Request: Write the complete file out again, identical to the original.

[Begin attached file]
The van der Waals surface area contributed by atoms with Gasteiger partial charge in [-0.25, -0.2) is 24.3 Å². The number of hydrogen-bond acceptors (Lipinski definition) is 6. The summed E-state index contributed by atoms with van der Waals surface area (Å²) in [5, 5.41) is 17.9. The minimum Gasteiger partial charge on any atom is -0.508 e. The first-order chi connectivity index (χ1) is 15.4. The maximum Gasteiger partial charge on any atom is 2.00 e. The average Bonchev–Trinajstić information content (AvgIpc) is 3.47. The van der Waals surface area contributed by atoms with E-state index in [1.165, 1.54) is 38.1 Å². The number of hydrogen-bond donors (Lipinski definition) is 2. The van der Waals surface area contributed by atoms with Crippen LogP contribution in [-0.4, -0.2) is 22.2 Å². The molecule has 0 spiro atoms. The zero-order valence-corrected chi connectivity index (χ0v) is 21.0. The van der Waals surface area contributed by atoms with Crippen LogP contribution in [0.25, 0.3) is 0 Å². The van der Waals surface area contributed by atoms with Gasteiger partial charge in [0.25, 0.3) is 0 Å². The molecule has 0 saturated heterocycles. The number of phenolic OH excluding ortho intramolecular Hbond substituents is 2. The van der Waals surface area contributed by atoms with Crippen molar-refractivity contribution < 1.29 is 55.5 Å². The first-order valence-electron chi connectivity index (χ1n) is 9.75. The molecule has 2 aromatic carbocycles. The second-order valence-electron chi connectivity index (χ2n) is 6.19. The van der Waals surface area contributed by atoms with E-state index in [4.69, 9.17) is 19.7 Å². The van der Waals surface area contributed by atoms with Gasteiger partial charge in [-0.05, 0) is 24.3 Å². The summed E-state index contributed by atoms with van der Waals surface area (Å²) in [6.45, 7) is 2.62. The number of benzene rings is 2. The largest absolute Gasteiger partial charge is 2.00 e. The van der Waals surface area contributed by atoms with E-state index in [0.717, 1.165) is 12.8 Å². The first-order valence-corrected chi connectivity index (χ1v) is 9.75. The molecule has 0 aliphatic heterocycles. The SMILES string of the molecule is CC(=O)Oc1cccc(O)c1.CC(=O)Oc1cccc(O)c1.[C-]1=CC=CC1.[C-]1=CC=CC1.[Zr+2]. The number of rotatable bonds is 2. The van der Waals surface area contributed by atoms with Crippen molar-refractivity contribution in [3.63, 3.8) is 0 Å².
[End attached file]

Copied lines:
The van der Waals surface area contributed by atoms with Gasteiger partial charge in [-0.25, -0.2) is 24.3 Å². The number of hydrogen-bond acceptors (Lipinski definition) is 6. The summed E-state index contributed by atoms with van der Waals surface area (Å²) in [5, 5.41) is 17.9. The minimum Gasteiger partial charge on any atom is -0.508 e. The first-order chi connectivity index (χ1) is 15.4. The maximum Gasteiger partial charge on any atom is 2.00 e. The average Bonchev–Trinajstić information content (AvgIpc) is 3.47. The van der Waals surface area contributed by atoms with E-state index in [1.165, 1.54) is 38.1 Å². The number of hydrogen-bond donors (Lipinski definition) is 2. The van der Waals surface area contributed by atoms with Crippen LogP contribution in [-0.4, -0.2) is 22.2 Å². The molecule has 0 spiro atoms. The zero-order valence-corrected chi connectivity index (χ0v) is 21.0. The van der Waals surface area contributed by atoms with Crippen LogP contribution in [0.25, 0.3) is 0 Å². The van der Waals surface area contributed by atoms with Gasteiger partial charge in [0.25, 0.3) is 0 Å². The molecule has 0 saturated heterocycles. The number of phenolic OH excluding ortho intramolecular Hbond substituents is 2. The van der Waals surface area contributed by atoms with Crippen molar-refractivity contribution < 1.29 is 55.5 Å². The first-order valence-electron chi connectivity index (χ1n) is 9.75. The molecule has 2 aromatic carbocycles. The second-order valence-electron chi connectivity index (χ2n) is 6.19. The van der Waals surface area contributed by atoms with E-state index in [4.69, 9.17) is 19.7 Å². The van der Waals surface area contributed by atoms with Gasteiger partial charge in [-0.05, 0) is 24.3 Å². The summed E-state index contributed by atoms with van der Waals surface area (Å²) in [6.45, 7) is 2.62. The number of benzene rings is 2. The largest absolute Gasteiger partial charge is 2.00 e. The van der Waals surface area contributed by atoms with E-state index in [0.717, 1.165) is 12.8 Å². The first-order valence-corrected chi connectivity index (χ1v) is 9.75. The molecule has 0 aliphatic heterocycles. The SMILES string of the molecule is CC(=O)Oc1cccc(O)c1.CC(=O)Oc1cccc(O)c1.[C-]1=CC=CC1.[C-]1=CC=CC1.[Zr+2]. The number of rotatable bonds is 2. The van der Waals surface area contributed by atoms with Crippen molar-refractivity contribution in [3.63, 3.8) is 0 Å².